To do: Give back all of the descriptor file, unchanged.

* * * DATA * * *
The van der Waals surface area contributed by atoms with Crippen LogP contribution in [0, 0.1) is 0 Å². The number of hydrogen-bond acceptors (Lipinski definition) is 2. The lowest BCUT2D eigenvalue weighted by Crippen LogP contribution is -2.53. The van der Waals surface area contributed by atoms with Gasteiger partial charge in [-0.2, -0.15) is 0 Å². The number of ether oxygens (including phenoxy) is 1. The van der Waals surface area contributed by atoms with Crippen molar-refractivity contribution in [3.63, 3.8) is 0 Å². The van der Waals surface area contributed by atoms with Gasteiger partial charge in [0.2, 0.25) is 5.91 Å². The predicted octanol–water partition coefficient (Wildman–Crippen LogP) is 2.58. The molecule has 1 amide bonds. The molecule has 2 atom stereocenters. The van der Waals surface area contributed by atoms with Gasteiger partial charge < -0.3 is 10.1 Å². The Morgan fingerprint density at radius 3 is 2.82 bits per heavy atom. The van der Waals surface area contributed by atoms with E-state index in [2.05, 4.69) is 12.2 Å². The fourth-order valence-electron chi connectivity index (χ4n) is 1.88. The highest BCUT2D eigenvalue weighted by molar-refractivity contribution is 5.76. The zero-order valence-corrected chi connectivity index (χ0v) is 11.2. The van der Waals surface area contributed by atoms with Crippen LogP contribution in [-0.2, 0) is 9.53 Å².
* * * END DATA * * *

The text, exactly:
The van der Waals surface area contributed by atoms with Crippen LogP contribution in [0, 0.1) is 0 Å². The number of hydrogen-bond acceptors (Lipinski definition) is 2. The lowest BCUT2D eigenvalue weighted by Crippen LogP contribution is -2.53. The van der Waals surface area contributed by atoms with Gasteiger partial charge in [-0.2, -0.15) is 0 Å². The number of ether oxygens (including phenoxy) is 1. The van der Waals surface area contributed by atoms with Crippen molar-refractivity contribution in [3.63, 3.8) is 0 Å². The van der Waals surface area contributed by atoms with Gasteiger partial charge in [0.2, 0.25) is 5.91 Å². The predicted octanol–water partition coefficient (Wildman–Crippen LogP) is 2.58. The molecule has 1 amide bonds. The molecule has 2 atom stereocenters. The van der Waals surface area contributed by atoms with Gasteiger partial charge < -0.3 is 10.1 Å². The Morgan fingerprint density at radius 3 is 2.82 bits per heavy atom. The van der Waals surface area contributed by atoms with E-state index in [2.05, 4.69) is 12.2 Å². The fourth-order valence-electron chi connectivity index (χ4n) is 1.88. The highest BCUT2D eigenvalue weighted by molar-refractivity contribution is 5.76. The zero-order valence-corrected chi connectivity index (χ0v) is 11.2. The van der Waals surface area contributed by atoms with Crippen LogP contribution in [-0.2, 0) is 9.53 Å².